Warzone pro with $70k earnings exposed for cheating while twerking on stream

Carver Fisher
Warzone player caught cheating

A Warzone player who claims they’ve earned more than $70,000 by playing in Warzone tournaments was exposed for using cheats on stream while twerking on their chair.

The widespread use of cheat software across multiple games has been an issue, especially in Warzone and MW3. And, though Ricochet anti-cheat has proven a bit more effective than competitors like The Finals, where extremely blatant cheating has been a problem, Warzone players still aren’t happy with where the game is.

Despite tens of thousands of cheaters getting banned, players still complain about seeing them in their matches. And an on-stream slip-up from an avid Warzone player has only added to the story.

While streamer Devinity was jumping up and down in their chair and twerking, red boxes appeared around characters in game when he wasn’t paying attention to the game. Ultimately, this exposed him for cheating and brought into question almost six figures’ worth of earnings.

Warzone streamer accidentally reveals their cheats

Without hard evidence, it can be really difficult to determine whether or not someone is cheating. Aside from detecting cheat software on their PC, someone who has strong game sense and awareness can seem to be cheating when they predict someone coming around a wall even if they aren’t.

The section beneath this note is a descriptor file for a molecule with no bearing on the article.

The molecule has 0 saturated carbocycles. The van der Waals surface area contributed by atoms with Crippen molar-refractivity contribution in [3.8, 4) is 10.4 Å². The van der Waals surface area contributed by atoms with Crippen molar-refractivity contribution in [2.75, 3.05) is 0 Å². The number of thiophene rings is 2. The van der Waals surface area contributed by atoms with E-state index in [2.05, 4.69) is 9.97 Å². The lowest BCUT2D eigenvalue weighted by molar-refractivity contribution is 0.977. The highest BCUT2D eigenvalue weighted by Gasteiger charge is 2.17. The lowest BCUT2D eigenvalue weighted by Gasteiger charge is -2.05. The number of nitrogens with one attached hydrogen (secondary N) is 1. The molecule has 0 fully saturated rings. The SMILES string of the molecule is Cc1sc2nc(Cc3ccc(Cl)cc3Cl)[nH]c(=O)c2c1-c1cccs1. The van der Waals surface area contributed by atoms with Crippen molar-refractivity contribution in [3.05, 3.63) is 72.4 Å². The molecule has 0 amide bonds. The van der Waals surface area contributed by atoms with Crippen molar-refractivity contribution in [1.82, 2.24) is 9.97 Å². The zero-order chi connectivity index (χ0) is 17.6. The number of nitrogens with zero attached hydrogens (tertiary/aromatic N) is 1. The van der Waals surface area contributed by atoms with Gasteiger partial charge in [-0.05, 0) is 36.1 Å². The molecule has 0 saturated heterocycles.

The process of discovering players who are cheating in more subtle ways than a traditional aimbot can be incredibly difficult to identify, making the process of combatting cheats a difficult one.

Unless they just accidentally show their cheats on stream, that is.

While twerking on their chair, Devinity’s stream showed a faint yet very noticeable red box around an enemy that’d only be there if he used something like a wallhack.

He admitted to using the cheats a short time after but claimed that they were only installed on December 29, the day he was caught and that all of his prior Warzone wins were legitimate. Additionally, he stated on his profile that he’d won over $70k in Warzone before removing it after the news came out.

Seeing as he was caught using cheats, the prospect of taking him at his word that he just started using cheats today isn’t something the CoD community intends to do.

FaZe Snip3down, meanwhile, started the conversation of whether or not there should be legal consequences for someone like Devinity using cheats to win money.

It’s difficult to determine when he started using cheats, making it challenging to draw a clear line. This topic is likely to be revisited as cheating continues to be a persistent issue in Warzone and Call of Duty as a whole.